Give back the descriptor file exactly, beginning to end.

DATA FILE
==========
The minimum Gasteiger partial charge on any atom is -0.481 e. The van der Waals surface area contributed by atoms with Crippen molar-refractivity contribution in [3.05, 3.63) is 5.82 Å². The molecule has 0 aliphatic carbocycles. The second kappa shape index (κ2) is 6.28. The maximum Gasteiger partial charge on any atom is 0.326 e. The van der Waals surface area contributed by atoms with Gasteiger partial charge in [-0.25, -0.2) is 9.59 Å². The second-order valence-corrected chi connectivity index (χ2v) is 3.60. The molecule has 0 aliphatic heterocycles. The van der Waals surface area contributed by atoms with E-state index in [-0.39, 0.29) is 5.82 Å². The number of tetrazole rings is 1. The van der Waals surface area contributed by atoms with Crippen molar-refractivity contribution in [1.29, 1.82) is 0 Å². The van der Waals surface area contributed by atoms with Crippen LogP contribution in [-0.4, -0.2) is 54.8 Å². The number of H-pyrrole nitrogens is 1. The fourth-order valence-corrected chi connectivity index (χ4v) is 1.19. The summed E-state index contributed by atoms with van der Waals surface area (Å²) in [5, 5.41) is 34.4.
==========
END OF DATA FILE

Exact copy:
The minimum Gasteiger partial charge on any atom is -0.481 e. The van der Waals surface area contributed by atoms with Crippen molar-refractivity contribution in [3.05, 3.63) is 5.82 Å². The molecule has 0 aliphatic carbocycles. The second kappa shape index (κ2) is 6.28. The maximum Gasteiger partial charge on any atom is 0.326 e. The van der Waals surface area contributed by atoms with Gasteiger partial charge in [-0.25, -0.2) is 9.59 Å². The second-order valence-corrected chi connectivity index (χ2v) is 3.60. The molecule has 0 aliphatic heterocycles. The van der Waals surface area contributed by atoms with E-state index in [-0.39, 0.29) is 5.82 Å². The number of tetrazole rings is 1. The van der Waals surface area contributed by atoms with Crippen molar-refractivity contribution in [1.29, 1.82) is 0 Å². The van der Waals surface area contributed by atoms with Crippen LogP contribution in [-0.4, -0.2) is 54.8 Å². The number of H-pyrrole nitrogens is 1. The fourth-order valence-corrected chi connectivity index (χ4v) is 1.19. The summed E-state index contributed by atoms with van der Waals surface area (Å²) in [5, 5.41) is 34.4.